Jacob’s arrest does not negate his advice. As a vocal resister encouraging a viable illegal tactic for avoiding prosecution, he was a prime target. Also, he had obviously become weary of his fugitive existence and had returned to his hometown and family where FBI agents were probably patiently waiting.

Paul’s legal expenses are expected to exceed $20,000 and his possible imprisonment will undoubtedly cause financial difficulty for his family. Contributions may be sent to: The Paul Jacob Defense Fund, P.O. Box 15724, Little Rock, AK 72231.

There has been other anti-draft resistance news of importance recently:

In a 7–2 decision, the U.S. Supreme Court voted to uphold the government practice of prosecuting only young men who have openly (i.e. “publicly” and “vocally”) resisted registration. The decision means that David Wayte, who had fought prosecution on the grounds that selective prosecution violates the right to free speech, must again stand trial for noncompliance. Wayte, who had kept government officials posted of his whereabouts and his personal position on the draft by means of letter-writing, was termed “too vocal.”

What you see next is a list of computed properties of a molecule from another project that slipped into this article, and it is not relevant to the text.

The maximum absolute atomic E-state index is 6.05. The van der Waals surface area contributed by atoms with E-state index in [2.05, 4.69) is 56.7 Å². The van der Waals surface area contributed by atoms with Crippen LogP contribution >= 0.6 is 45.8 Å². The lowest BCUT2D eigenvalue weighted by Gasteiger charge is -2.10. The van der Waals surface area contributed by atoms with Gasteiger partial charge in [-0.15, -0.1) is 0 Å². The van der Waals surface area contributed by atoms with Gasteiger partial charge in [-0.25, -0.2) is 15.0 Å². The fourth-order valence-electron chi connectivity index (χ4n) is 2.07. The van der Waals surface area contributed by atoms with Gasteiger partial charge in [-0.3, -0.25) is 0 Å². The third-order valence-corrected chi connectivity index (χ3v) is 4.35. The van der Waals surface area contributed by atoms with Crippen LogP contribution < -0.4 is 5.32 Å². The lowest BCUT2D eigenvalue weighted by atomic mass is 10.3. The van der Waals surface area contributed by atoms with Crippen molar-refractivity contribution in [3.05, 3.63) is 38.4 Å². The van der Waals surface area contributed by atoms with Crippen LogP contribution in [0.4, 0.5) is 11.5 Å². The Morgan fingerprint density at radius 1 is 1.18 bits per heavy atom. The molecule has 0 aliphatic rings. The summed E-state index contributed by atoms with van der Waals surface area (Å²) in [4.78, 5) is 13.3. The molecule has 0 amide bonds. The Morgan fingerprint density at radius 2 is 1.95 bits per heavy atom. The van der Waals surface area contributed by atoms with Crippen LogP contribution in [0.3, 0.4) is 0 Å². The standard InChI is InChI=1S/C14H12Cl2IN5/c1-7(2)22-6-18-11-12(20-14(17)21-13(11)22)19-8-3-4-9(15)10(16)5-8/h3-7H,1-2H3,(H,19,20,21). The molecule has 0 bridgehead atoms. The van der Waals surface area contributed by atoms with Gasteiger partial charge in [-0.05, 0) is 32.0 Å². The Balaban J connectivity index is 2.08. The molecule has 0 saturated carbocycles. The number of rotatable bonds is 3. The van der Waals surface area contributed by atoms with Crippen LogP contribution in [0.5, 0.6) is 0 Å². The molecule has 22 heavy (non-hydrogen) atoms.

In a majority opinion on the case, Justice Lewis Powell stated that, “In principle, Wayte’s view would allow any criminal to obtain immunity from prosecution simply by reporting himself and claiming he did so in order to ‘protest’ the law.” The Justice Department is now expected to continue several cases which were delayed pending the Supreme Court decision on the Wayte case.

Bill Smith, one of Wayte’s attorneys, feels that non-registrants who have not made their non-compliance public are the least likely to be prosecuted. “As long as they don’t make any speeches or let anyone know publicly that they didn’t register, they’re OK,” he said. A Justice Department official recently stated that “With the present universe of hundreds of thousands of non-registrants, the chance that a quiet non-registrant will be prosecuted is about the same as the chances that he will be struck by lightning.”

Much of the information in this article was taken from Resistance News, Box 42488, San Francisco, CA 94142 and the Young Libertarian, Box 64, Trenton, MI 48183. For information on draft resistance contact: Committee Against Registration and the Draft, 201 Massachusetts Ave. NE, Suite 111, Washington DC 20006.

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Note on our cover

The flag held by the person in the photo is the symbol of the draft resistance movement during the Vietnam war. Massive opposition to the draft included induction refusal, refusal to register, draft card burning and violence against draft boards. The government abolished the draft in 1973.